With a giant army you can be very offensive of course. On Deity difficulty it’s very unlikely you’ll have the biggest army. So defend. Garrison your units, have them heal at least 10HP every turn, while your enemy attacks. If you can’t extract your unit or have a fresh one to take it’s place – leave it there and draw as much enemy fire as possible. Don’t waste them attacking stronger units only to die or even worse: be almost dead on that tile unable to move – this will open your ranged units to counter attacks!
Using the above tactics I flooded the plains at Adrianople and captured it in turn 114. Extending my borders to 2 tiles before Constantinople it was plain to see where the siege-citadel had to go. Leaving one tile between the coast and Constantinople my citadel pushed the border directly to the city walls. Both the hilly landscape and the forest next to Constantinople come handy: Ranged units can’t fire across those (unless placed on a hill themselves).
Building roads allowed my promoted Crossbowmen to get in range, fire once or twice and get out of the danger zone again. For the sake of killing the Byzantine navy around their capitol I sacrificed some newbie-Crossbowmen. Now it’s only a matter of time until you reach the Steam Achievement: Bombard Constantinople often and long enough, defend against Byzantine units and sooner or later, you’ll become “Mehmet the Conqueror”!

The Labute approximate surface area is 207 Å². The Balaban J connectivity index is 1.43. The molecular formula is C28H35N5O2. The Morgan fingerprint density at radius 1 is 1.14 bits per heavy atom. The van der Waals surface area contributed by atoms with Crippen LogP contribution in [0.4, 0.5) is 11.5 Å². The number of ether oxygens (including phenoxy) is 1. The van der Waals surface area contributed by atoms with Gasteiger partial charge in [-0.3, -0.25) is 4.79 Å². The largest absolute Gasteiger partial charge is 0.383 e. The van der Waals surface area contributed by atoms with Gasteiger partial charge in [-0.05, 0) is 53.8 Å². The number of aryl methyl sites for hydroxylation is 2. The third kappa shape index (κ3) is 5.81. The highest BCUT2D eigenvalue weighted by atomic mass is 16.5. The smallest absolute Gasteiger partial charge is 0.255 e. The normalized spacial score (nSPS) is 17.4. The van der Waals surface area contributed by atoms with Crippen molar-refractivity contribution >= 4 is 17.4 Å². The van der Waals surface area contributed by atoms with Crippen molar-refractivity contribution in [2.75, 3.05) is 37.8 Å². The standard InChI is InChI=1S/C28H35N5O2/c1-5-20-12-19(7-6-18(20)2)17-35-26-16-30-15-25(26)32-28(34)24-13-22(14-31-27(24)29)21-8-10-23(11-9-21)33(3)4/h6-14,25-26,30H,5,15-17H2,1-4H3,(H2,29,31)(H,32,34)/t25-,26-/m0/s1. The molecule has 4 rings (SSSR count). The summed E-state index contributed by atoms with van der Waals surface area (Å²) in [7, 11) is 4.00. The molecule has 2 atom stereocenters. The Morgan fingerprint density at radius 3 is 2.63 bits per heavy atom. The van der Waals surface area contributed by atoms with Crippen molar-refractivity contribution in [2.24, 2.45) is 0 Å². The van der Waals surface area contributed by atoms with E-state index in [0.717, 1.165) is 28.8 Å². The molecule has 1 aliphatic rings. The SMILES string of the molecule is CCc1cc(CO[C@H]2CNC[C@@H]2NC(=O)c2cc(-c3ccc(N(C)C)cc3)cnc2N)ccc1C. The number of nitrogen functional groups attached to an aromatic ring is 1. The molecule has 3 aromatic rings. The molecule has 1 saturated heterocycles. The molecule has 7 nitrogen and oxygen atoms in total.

I captured Constantinople in turn 126. What happened then was new to me: I lost it again. Six times. It got captured and recaptured in turn 126, 127, 128. In turn 129 I held it one turn. Same in 132. In turn 134 I finally conquered Constantinople for good. Overall it changed sides 13 times.